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Health information technology

Transforming the Market Access Landscape: The Role of Digital Applications

White Paper: Prmaconsulting

Given that it can take up to 12 years and cost £400 mn to £1.15 bn¹ to bring a new drug to market, it is understandable that organizations are capitalizing on the benefits of new technologies to try to reduce uncertainty, costs, and time to market. For many leading companies, digital applications are informing direction and becoming an essential enabler in realizing their vision. So why are digital applications transforming the value and access functions? We believe that there are three key benefits for market access. Facilitating proactive planning and agility While companies may already have a market access planning process, digital applications can facilitate a proactive approach by providing a structured checklist of activities and identifying vital gaps mapped against the latest HTA requirements. In addition, tasks can be assigned, alerts raised when items have not been addressed, and progress or completed tasks tracked. This provides confidence that a market access plan can be formulated early, is always current, and can adapted whenever there is a business need to change direction. Improving real-time decision-making and accelerating cross-functional productivity Digital applications and cloud technology can provide a consistent framework for real-time decision-making across the multifunctional groups that feed into market access planning and implementation. From as early as Phase 1 development, market access issues can be captured, the risks and benefits of considerations such as parallel consultation defined, and the requirements for HTA submissions considered. Capturing data in a centralized system provides an institutional memory of decision-making and allows more rapid and efficient cross-functional working.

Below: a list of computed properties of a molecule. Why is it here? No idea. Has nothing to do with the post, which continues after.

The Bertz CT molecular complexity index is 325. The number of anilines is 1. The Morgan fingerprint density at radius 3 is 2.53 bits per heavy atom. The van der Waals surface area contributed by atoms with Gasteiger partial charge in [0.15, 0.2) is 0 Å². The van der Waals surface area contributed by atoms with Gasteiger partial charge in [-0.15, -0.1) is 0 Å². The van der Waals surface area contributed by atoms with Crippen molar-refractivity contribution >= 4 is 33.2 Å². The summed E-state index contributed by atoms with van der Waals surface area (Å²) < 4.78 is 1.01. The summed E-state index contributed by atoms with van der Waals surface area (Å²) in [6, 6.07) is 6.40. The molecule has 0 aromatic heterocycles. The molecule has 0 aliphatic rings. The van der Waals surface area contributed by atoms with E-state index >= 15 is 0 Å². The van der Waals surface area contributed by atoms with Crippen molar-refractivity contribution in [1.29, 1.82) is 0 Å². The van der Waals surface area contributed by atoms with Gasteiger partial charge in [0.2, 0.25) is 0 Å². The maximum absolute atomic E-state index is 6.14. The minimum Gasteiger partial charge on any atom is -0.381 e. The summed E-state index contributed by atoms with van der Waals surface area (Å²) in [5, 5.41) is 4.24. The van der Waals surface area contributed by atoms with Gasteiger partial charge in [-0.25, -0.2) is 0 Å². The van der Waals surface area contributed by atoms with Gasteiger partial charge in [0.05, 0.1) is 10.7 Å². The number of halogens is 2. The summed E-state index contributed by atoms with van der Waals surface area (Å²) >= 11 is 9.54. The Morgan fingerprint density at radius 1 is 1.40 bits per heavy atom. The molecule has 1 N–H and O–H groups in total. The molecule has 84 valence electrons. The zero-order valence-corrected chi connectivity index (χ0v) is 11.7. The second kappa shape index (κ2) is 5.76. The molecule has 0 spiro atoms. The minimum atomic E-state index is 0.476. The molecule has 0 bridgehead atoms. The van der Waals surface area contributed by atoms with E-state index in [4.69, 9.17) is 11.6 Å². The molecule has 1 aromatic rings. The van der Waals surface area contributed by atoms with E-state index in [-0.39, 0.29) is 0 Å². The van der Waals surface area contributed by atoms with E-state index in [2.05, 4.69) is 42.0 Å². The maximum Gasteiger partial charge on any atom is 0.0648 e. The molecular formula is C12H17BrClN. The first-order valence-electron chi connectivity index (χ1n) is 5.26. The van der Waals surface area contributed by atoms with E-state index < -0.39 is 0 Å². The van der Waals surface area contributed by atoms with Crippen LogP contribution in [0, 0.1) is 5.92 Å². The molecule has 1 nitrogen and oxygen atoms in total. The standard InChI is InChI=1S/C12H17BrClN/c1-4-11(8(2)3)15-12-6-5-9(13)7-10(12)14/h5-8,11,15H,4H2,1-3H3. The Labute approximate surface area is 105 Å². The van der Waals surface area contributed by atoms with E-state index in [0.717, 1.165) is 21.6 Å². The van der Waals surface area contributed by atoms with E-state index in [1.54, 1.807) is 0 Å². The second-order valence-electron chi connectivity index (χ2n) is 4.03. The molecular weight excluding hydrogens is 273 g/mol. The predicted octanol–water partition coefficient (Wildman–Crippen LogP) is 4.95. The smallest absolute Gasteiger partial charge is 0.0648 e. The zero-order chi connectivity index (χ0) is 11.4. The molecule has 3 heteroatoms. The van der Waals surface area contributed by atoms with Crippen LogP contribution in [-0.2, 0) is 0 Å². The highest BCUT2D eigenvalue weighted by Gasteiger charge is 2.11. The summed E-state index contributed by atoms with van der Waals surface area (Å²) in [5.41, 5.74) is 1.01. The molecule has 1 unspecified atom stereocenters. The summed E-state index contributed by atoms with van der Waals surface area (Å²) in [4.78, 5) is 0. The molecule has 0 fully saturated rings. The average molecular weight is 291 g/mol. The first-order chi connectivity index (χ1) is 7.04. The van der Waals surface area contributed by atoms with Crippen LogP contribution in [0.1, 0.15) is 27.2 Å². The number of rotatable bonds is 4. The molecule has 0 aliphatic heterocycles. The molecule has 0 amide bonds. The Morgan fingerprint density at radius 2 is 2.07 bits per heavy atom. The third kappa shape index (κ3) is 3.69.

Enhancing Trust with AI-Driven Biometrics

White Paper: Jumio

Biometrics and AI Build the Strongest ID Verification Tech Biometrics are commonplace. They protect our phones, log us into our virtual workspaces, secure our health records and verify our identity when we sign up for new services. Face, fingerprint, iris, voice and other modalities proliferate across our physical and digital lives, facilitating access, managing identity and keeping us safe from fraud. But it is crucial to understand that not all biometric technology is created equal. The fact is, there are smart biometrics and basic ones. Functionally, allbtrue biometrics, regardless of the modality, do what the name implies: measure unique physical or behavioral traits and compare them. Some consumer-grade biometric solutions keep it simple, measuring and comparing and matching the same way every time. On the other hand, smart biometrics, which are enhanced by artificial intelligence and machine learning, adapt with every use, getting stronger, faster and more scalable. The latter type is a foundational aspect of a broader trend that FindBiometrics calls “Intelligent ID” – a key technology for the future of our increasingly digital and mobile lives. Artificial intelligence is a heavy term in our culture, and it brings with it a great deal of baggage in the form of common misconceptions. When it comes to intelligent biometric identity, these misconceptions pool around face biometrics, identity proofing and continuous authentication, which taken together are the basic components of a trust chain. Fears about user privacy, distrust stemming from racial bias reports in surveillance systems, and the expectation that identity proofing must rely on a human element in the onboarding process are all common false precepts clouding the understanding of smart biometrics in ID verification and user authentication.

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